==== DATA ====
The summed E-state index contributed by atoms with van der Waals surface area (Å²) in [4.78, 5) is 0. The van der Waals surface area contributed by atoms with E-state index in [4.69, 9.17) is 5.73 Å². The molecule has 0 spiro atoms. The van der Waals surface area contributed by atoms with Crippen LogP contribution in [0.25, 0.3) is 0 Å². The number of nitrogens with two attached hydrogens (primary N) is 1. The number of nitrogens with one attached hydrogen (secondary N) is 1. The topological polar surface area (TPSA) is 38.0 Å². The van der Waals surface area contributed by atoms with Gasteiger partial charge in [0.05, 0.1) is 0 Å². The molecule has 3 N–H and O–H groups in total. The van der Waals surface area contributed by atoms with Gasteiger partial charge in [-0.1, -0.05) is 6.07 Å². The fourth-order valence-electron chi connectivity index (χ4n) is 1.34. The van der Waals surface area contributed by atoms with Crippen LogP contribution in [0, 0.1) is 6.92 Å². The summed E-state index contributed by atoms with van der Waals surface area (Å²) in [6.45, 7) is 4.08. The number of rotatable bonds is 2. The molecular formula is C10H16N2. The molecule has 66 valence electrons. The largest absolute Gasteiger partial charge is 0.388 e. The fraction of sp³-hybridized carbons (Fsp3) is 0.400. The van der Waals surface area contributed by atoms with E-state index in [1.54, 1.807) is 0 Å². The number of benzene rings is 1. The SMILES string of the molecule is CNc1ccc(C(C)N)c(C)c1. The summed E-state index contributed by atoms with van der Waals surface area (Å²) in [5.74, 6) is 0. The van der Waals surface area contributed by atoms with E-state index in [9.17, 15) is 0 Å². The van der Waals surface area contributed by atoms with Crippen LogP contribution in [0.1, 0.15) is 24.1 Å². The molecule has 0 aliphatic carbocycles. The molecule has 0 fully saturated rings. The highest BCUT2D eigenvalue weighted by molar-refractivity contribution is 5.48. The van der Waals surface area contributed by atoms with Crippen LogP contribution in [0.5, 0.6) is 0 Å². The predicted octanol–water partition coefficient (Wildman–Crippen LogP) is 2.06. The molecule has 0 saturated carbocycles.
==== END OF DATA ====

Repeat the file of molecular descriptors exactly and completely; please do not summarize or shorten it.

The summed E-state index contributed by atoms with van der Waals surface area (Å²) in [4.78, 5) is 0. The van der Waals surface area contributed by atoms with E-state index in [4.69, 9.17) is 5.73 Å². The molecule has 0 spiro atoms. The van der Waals surface area contributed by atoms with Crippen LogP contribution in [0.25, 0.3) is 0 Å². The number of nitrogens with two attached hydrogens (primary N) is 1. The number of nitrogens with one attached hydrogen (secondary N) is 1. The topological polar surface area (TPSA) is 38.0 Å². The van der Waals surface area contributed by atoms with Gasteiger partial charge in [0.05, 0.1) is 0 Å². The molecule has 3 N–H and O–H groups in total. The van der Waals surface area contributed by atoms with Gasteiger partial charge in [-0.1, -0.05) is 6.07 Å². The fourth-order valence-electron chi connectivity index (χ4n) is 1.34. The van der Waals surface area contributed by atoms with Crippen LogP contribution in [0, 0.1) is 6.92 Å². The summed E-state index contributed by atoms with van der Waals surface area (Å²) in [6.45, 7) is 4.08. The number of rotatable bonds is 2. The molecular formula is C10H16N2. The molecule has 66 valence electrons. The largest absolute Gasteiger partial charge is 0.388 e. The fraction of sp³-hybridized carbons (Fsp3) is 0.400. The van der Waals surface area contributed by atoms with E-state index in [1.54, 1.807) is 0 Å². The number of benzene rings is 1. The SMILES string of the molecule is CNc1ccc(C(C)N)c(C)c1. The summed E-state index contributed by atoms with van der Waals surface area (Å²) in [5.74, 6) is 0. The van der Waals surface area contributed by atoms with E-state index in [9.17, 15) is 0 Å². The van der Waals surface area contributed by atoms with Crippen LogP contribution in [0.1, 0.15) is 24.1 Å². The molecule has 0 aliphatic carbocycles. The molecule has 0 fully saturated rings. The highest BCUT2D eigenvalue weighted by molar-refractivity contribution is 5.48. The van der Waals surface area contributed by atoms with Crippen LogP contribution in [0.5, 0.6) is 0 Å². The predicted octanol–water partition coefficient (Wildman–Crippen LogP) is 2.06. The molecule has 0 saturated carbocycles.